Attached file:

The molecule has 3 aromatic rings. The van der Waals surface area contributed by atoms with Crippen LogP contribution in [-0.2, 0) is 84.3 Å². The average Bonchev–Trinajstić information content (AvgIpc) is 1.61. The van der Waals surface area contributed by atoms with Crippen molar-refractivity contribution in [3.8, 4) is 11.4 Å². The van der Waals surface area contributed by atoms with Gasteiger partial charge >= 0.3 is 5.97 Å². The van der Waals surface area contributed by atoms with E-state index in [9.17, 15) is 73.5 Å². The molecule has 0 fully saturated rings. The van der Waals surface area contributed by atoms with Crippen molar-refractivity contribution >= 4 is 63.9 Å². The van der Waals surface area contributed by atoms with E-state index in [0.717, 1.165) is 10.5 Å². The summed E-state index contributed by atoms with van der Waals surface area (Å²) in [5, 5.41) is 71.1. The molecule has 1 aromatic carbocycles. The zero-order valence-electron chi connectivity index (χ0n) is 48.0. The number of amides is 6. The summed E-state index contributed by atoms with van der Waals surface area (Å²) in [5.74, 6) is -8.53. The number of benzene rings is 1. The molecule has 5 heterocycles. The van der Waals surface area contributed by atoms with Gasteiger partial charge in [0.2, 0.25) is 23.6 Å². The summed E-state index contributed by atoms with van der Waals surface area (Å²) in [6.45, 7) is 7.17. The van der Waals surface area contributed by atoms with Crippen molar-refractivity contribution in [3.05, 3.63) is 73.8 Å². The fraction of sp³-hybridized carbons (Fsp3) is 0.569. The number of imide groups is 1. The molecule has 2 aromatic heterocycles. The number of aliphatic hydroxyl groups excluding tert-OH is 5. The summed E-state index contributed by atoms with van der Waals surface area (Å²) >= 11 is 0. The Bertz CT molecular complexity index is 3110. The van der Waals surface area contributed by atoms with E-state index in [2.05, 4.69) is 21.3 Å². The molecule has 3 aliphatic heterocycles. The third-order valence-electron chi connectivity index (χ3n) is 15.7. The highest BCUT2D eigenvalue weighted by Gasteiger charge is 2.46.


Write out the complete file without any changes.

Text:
The molecule has 3 aromatic rings. The van der Waals surface area contributed by atoms with Crippen LogP contribution in [-0.2, 0) is 84.3 Å². The average Bonchev–Trinajstić information content (AvgIpc) is 1.61. The van der Waals surface area contributed by atoms with Crippen molar-refractivity contribution in [3.8, 4) is 11.4 Å². The van der Waals surface area contributed by atoms with Gasteiger partial charge >= 0.3 is 5.97 Å². The van der Waals surface area contributed by atoms with E-state index in [9.17, 15) is 73.5 Å². The molecule has 0 fully saturated rings. The van der Waals surface area contributed by atoms with Crippen molar-refractivity contribution >= 4 is 63.9 Å². The van der Waals surface area contributed by atoms with E-state index in [0.717, 1.165) is 10.5 Å². The summed E-state index contributed by atoms with van der Waals surface area (Å²) in [5, 5.41) is 71.1. The molecule has 1 aromatic carbocycles. The zero-order valence-electron chi connectivity index (χ0n) is 48.0. The number of amides is 6. The summed E-state index contributed by atoms with van der Waals surface area (Å²) in [5.74, 6) is -8.53. The number of benzene rings is 1. The molecule has 5 heterocycles. The van der Waals surface area contributed by atoms with Gasteiger partial charge in [0.2, 0.25) is 23.6 Å². The summed E-state index contributed by atoms with van der Waals surface area (Å²) in [6.45, 7) is 7.17. The van der Waals surface area contributed by atoms with Crippen molar-refractivity contribution in [3.05, 3.63) is 73.8 Å². The fraction of sp³-hybridized carbons (Fsp3) is 0.569. The number of imide groups is 1. The molecule has 2 aromatic heterocycles. The number of aliphatic hydroxyl groups excluding tert-OH is 5. The summed E-state index contributed by atoms with van der Waals surface area (Å²) >= 11 is 0. The Bertz CT molecular complexity index is 3110. The van der Waals surface area contributed by atoms with E-state index in [2.05, 4.69) is 21.3 Å². The molecule has 3 aliphatic heterocycles. The third-order valence-electron chi connectivity index (χ3n) is 15.7. The highest BCUT2D eigenvalue weighted by Gasteiger charge is 2.46.